Jerry Warmkessel, highway products marketing manager for Mack Trucks, says that a key standard feature on Mack models is cab depth that allows drivers to recline seats several degrees more than in the past. “We added four inches just three years ago,” he points out. “A wraparound ergonomic dash as well as suspended throttle and brake pedals all dramatically reduce driver fatigue.”
He reports that the most popular driver-comfort options being ordered this year are premium seats, one-piece windshields, automated manual transmissions, and the Mack M-Drive automated manual transmission.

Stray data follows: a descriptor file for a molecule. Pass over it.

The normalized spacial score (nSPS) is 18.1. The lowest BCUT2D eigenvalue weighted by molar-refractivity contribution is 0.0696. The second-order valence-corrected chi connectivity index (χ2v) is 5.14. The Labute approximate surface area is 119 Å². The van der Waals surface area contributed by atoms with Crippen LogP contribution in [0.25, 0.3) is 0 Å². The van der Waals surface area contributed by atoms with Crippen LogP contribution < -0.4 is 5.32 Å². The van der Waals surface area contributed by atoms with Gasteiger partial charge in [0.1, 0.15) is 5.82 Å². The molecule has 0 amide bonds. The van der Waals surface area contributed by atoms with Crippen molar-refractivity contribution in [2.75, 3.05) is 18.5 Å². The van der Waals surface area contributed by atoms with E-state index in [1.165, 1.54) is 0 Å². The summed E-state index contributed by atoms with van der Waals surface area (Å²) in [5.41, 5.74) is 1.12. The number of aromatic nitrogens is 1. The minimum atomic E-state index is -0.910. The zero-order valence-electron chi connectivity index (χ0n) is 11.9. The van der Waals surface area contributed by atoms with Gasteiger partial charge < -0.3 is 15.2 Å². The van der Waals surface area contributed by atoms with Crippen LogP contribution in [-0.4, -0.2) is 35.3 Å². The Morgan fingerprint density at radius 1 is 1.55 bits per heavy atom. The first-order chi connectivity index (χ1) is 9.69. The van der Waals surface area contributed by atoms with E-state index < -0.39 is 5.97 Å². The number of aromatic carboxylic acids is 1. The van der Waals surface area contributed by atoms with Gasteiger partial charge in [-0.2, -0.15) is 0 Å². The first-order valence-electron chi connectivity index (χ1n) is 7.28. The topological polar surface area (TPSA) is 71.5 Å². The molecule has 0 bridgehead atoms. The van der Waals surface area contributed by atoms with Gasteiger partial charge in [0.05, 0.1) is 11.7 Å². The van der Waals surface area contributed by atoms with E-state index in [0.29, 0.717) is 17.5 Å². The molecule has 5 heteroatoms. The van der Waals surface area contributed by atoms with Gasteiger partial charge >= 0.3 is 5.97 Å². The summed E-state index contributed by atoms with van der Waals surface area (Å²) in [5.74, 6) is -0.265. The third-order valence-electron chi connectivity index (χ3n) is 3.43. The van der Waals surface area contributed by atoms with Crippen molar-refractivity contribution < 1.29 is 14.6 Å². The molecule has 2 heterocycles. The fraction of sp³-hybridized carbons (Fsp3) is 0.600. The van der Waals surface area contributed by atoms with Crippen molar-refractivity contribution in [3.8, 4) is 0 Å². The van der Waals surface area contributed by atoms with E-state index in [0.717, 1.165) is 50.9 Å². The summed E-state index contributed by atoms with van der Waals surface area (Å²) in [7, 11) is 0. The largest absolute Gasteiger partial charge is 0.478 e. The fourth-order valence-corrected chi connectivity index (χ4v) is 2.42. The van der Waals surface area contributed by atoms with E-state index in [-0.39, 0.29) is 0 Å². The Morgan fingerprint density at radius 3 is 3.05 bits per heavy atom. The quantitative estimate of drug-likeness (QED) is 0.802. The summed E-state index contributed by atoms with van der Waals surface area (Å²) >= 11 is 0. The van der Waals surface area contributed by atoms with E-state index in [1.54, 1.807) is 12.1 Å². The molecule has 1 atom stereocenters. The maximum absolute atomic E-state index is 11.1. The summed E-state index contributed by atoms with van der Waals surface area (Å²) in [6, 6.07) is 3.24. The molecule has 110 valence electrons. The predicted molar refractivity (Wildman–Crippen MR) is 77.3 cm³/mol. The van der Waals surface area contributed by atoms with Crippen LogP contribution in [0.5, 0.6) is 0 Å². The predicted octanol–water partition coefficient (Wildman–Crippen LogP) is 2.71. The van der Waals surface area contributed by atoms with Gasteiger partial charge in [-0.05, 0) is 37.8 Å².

According to Warmkessel, optional driver-comfort features the OEM strongly recommends include the Sears Atlas 80 seat and the battery-operated ‘IdleFree’ key off HVAC system on sleeper trucks, as well as Bendix Adaptive Cruise Control and air disc brakes.
“To be profitable in trucking today, trucking companies need to maximize fuel economy and offer drivers comfortable and productive work environments,” states a spokesperson for Kenworth Truck.
He relates that the most popular driver-comfort options being ordered this year include the QuietCab package, standard with premium interior trim packages, and extended day cab, which provides an extra 6 in. of length compared to the standard Kenworth day cab. The extended day cab also offers five more inches of cab height, two additional inches behind the wheel, up to 21 deg. of recline in the driver's seat, and two extra cubic feet of storage behind the driver's seat.